Did anyone else notice this typo?

I am obsessed with spelling and grammar errors. I read something and the first thing I will notice is a missing comma or the misuse of a word. I have increasingly noticed people are favouring the word, “women” over “woman,” even when referring to only one female. I have started to see a lot of extra spaces after commas. And, even though majority of us took a lesson on the differences between, “there,” “their” and “they’re,” they are still used incorrectly. When I see said mistakes, I actually want to scream. Do I make my own spelling and grammar mistakes? O’course! Can I stop picking at ones I come across? No! Never! It would be like asking me to stop picking at a plate of thick cut fries with the potato skin still on – it is not happening.

Via www.lonelyplanet.com
Via http://www.lonelyplanet.com

Today, I walked from work in Toronto’s Fashion District to a Starbucks about 20-minutes away. On my route, I walked by the King St and Blue Jays Way intersection. There I was, just frolicking along, mesmerized by how cute the above street sign looked, when I saw it. A huge, inconsistent typo on the bus stop shelter on the south-west corner. Despite all the other street signs clearly including an “S” in the word “Jays,” this shelter was only labeled as, “Blue Jay Way” in big, clunky, white letters. If my obsession with consistency were a firework, it would have exploded.

You might be thinking, “Oh, who cares. It is a bus shelter.” But, do you know what goes through my mind when I see things like this? I am curious to know whether anyone even took five minutes to look into what the Toronto street name actually was before okay-ing the final print. Well, clearly we know no one bothered, so the real question is: Why didn’t someone, anyone, proofread? Besides, “Blue Jay Way” is the name of a song written by George Harrison. The street name and the song title are three words long. It does not take that long to cross-reference. What would happen if the street name was something like, “Bolderwood Arboretum Ornamental Drive” or “Northeast Kentucky Industrial Parkway” (both real streets, FYI)?

And for the record, Blue Jays Way is an unofficial historical landmark representing the time the Toronto Blue Jays won the World Series in 1992. There was not one Toronto Blue Jay who won the series. There was a whole team of them. Hence the freakin’ “S!”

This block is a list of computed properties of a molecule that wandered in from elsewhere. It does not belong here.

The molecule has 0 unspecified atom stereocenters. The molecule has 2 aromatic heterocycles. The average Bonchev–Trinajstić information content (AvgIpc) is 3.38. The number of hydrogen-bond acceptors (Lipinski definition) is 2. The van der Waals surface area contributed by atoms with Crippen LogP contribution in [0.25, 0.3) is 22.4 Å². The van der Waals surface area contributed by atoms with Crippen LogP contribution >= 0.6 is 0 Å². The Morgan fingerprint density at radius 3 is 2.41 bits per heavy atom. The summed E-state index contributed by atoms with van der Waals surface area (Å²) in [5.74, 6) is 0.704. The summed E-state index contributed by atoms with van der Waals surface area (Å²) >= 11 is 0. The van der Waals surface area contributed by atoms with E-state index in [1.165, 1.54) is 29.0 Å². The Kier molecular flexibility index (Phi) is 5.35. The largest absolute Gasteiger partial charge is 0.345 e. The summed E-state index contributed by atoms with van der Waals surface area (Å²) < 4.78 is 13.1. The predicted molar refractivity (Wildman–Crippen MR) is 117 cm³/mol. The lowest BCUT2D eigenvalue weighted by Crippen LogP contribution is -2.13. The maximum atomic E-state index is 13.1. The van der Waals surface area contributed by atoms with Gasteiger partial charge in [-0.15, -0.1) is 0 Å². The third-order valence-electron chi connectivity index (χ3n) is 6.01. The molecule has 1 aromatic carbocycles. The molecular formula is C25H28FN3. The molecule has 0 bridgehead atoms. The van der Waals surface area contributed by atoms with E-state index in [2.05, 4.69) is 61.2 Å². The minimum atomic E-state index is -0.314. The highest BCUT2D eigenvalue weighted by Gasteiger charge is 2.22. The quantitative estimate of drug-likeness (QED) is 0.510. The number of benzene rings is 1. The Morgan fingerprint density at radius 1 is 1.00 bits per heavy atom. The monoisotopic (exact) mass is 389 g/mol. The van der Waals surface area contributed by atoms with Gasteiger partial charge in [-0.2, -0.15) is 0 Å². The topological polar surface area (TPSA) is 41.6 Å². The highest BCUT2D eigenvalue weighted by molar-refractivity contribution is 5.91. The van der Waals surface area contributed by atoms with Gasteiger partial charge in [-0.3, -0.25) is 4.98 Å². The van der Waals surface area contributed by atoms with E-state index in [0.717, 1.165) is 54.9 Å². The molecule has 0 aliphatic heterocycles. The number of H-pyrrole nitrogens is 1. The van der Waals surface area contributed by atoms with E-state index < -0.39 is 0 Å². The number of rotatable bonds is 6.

According to the 2006 council archives of Salt Lake City, it costs between $2,000 and $15,000 to build one bus shelter and between $500 and $30,000 to maintain it per year. How much does it cost to spell check? A lot less than the cheapest bus shelter, that is for sure.

The point is, whatever you are writing, you need to proofread and then get someone else to look it over. There are people, like myself, who will notice your errors when going about our casual days. The errors will stop us in our tracks and baffle our minds. They will also make anything you say or write less meaningful and credible.

Here are some proofreading tips that will probably save you from turning one of North America’s biggest city’s street names into an inconsistent nightmare of missing S’s:

  • Read your work over backwards. No really, take a moment to focus on spelling as opposed to context, just like your grade two spelling test (that I hope you passed).
  • If you are talking about more than one person, remember to pluralize. I cannot tell you how many times I have read published novels and am left contemplating how many people certain paragraphs were referring to because so many various pronoun and verb combinations were used. It is too much for my poor brain to handle. And just too much, period.
  • It is funny to talk like dis and dat when you are being silly, but when you are sending an e-mail or a resumé, please do not use text message talk. I do not know why slang is still used in text messages (it makes my eyes burn), but just please do not send an e-mail with purposely misspelled versions of words (IE – “Njoy” is not okay. “Enjoy,” however, is fabulous).
  • Be consistent. If you are referring to a man named Joseph as Joe, continue to refer to him as Joe throughout the document you are writing because if you mention Joseph no one will know who you are talking about. The reader will assume that Joseph is Joe, but then we all know what assuming does.
  • There is a difference between the two sentences “I saw a cat” and “I saw the cat.” The first sentence tells the reader that you (I) saw one random cat. You had not seen this cat before. It just appeared out of nowhere. “I saw the cat,” refers to you (I) seeing one cat that had also been previously seen and therefore acknowledged. When using the article “the,” ensure your reader is aware of the subject that follows. Unless, of course, you are referring to something like an official document. You would not call The Constitution of Canada anything other than that.
  • If you are Canadian and you spell “colour,” “honour,” “favourite” or any other word as such without a “u,” you need to actually spell them with that beautiful letter. Fact: Justin Bieber does not use the letter “u” in certain words, despite his Canadian descent, which explains a lot.

Screen Shot 2014-03-13 at 11.33.38 PM

  • A lot is always two words.

I could go on for ages. I will spare you.

It would be quite awkward if you found a typo in this post, now that I think about it. If there is a grammatical or spelling error that you have found in any of my pieces, please do send me a note so I can fix them immediately. Any unedited writing errors will keep me up.

Are you obsessed with writing rules like I am? Or is it just me?



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